Israeli firm tells Nestlé and Roche what consumers want – ISRAEL21c

Focus groups are so 1995. Why go to the trouble of gathering presumably representative individuals to ask them questions in person when artificial intelligence and big data can do it better, faster and cheaper?

That’s the premise of Tel Aviv and New York-based Signals Analytics, which monitors some 13,000 data feeds – everything from publicly available social-media sites to subscription services such as Nielsen and Comscore – to predict future trends and directions.

Signals’ customers include big-name consumer brands such as Mars, Nestlé and Pepsico along with leading pharmaceutical companies such as Novartis and Roche.

Helping pharma companies with their drug development roadmaps has always been an important part of Signals’ playbook. It has become even more critical as the search for a vaccine and treatment for COVID-19 has dominated the world’s attention.

Frances Zelazny, chief marketing officer of Signals Analytics. Photo: courtesy

To understand what sets Signals apart, Chief Marketing Officer Frances Zelazny suggests we review how a pharma manufacturer decides whether to develop a new drug or vaccine. It can take 10 to 15 years to bring a product to market and cost billions of dollars. Even in the best-case scenario, a COVID-19 vaccine is at least a year away.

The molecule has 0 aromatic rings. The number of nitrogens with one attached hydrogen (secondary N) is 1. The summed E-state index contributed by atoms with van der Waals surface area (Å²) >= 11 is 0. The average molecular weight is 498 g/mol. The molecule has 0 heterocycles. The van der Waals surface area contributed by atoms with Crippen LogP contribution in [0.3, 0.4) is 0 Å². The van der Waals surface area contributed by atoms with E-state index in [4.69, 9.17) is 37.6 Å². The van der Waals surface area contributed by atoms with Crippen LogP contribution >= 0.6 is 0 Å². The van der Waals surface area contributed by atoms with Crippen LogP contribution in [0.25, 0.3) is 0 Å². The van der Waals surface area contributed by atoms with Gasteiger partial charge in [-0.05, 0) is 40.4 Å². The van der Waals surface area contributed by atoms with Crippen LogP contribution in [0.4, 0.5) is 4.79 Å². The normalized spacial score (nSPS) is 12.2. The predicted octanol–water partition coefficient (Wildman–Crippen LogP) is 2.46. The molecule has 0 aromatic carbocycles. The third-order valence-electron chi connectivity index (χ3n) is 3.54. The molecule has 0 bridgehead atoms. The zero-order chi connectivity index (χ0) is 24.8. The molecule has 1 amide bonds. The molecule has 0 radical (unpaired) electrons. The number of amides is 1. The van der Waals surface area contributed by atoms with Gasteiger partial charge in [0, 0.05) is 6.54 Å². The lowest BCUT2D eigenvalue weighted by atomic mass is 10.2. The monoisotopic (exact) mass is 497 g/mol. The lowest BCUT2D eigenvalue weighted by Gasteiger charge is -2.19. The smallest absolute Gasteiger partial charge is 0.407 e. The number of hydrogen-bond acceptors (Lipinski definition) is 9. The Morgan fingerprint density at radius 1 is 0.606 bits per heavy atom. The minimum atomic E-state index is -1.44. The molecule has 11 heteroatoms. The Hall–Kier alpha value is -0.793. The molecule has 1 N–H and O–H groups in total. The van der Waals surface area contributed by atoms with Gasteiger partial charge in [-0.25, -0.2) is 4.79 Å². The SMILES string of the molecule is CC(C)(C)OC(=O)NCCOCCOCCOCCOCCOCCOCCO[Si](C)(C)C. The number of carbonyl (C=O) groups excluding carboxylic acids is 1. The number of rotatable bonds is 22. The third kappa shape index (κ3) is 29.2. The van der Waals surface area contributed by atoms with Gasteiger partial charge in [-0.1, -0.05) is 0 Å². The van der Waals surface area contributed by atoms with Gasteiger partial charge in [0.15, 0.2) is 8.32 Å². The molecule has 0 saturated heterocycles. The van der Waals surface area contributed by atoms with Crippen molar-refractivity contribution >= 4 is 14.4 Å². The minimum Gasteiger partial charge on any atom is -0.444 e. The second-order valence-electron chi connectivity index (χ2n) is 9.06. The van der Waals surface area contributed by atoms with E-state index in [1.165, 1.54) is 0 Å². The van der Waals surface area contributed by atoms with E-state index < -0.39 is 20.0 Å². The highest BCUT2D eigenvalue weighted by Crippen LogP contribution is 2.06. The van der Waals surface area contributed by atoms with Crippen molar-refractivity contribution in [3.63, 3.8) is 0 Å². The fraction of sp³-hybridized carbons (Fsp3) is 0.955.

“In the past, a drug company could look at patent filings, drug trial developments and conference agendas to see what people are talking about,” Zelazny explains. “If you see that this or that company is making progress in a certain area, you might not go there because it’s too competitive.”

Pharma companies also monitor the latest government grants to help in their decision-making. Compiling all this information by hand is timeconsuming, expensive and risky – it’s too easy to miss a key point.